Superficial Resurrection Hope?

Superficial Resurrection Hope?

As Christians in the modern West, we often minimize our resurrection hope when we minimize the profound loss in death. Resurrection hope is radically good news. But we miss its power when push the reality of our mortality to the sidelines.

I recall a recent conversation with a pastor who serves in a church made up exclusively of persons in their 20s and 30s. He emphasized, rightly, that the Kingdom of God has come among us, and we are to be involved in the Kingdom of God now. But he realized that after several years at the church, they had never talked about death, or life after death — it’s “here and now” rather than “life after death.” If that is the case, what is our “resurrection hope” besides a call to be involved in the Kingdom in the present? That is good as far as it goes. As long as one doesn’t remember that we are small, mortal, embodied creatures…

Even at funerals, even the word “death” is often taboo. Funerals are often turned into “celebrations of life,” for those who “are in a better place.” But this is not a fully-orbed Christian approach to death and resurrection.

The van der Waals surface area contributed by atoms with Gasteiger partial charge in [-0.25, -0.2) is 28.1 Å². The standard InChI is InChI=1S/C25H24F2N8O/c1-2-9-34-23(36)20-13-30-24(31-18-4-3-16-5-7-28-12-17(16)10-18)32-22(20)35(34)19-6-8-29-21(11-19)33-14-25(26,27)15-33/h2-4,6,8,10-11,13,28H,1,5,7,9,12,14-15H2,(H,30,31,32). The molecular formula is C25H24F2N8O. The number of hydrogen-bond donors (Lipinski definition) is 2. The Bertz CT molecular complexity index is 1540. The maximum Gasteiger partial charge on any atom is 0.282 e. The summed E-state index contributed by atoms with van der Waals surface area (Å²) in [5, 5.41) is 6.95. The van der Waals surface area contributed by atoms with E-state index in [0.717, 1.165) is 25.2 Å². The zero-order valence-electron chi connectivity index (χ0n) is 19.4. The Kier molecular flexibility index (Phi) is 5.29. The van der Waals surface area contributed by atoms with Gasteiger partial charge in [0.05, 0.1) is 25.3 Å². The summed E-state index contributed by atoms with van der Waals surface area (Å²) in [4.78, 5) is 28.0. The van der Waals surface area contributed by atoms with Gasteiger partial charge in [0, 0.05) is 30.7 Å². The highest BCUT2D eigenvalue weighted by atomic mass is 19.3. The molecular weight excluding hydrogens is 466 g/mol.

These issues raise bigger questions: How does our culture deny the reality of death, and in what ways does the church conform to this trend? What does genuine resurrection hope entail?

In this video discussion at the Henry Center at Trinity Divinity School, I explore these questions with Taylor Worley. We emphasize that true resurrection hope resides in our participation in Christ’s resurrection. Healing right now is a gift, but it’s also always temporary. Resurrection is not resuscitation. Instead, God alone provides the only permanent solution to death: resurrection in our glorified bodies as we participate in Christ. Until that day, we enjoy the foretastes of resurrection, yet we long for the day when Paul’s testimony in 1 Cor. 15 finds fulfillment:

“For the trumpet will sound, and the dead will be raised imperishable, and we will be changed. For this perishable body must put on imperishability, and this mortal body must put on immortality. When this perishable body puts on imperishability, and this mortal body puts on immortality, then the saying that is written will be fulfilled:

“Death has been swallowed up in victory.”
“Where, O death, is your victory?
    Where, O death, is your sting?”

Until then, let’s not confuse healing with resurrection. It’s not. Any type of healing is a gift. But we’re also longing for more in Christ.
Click here for the video: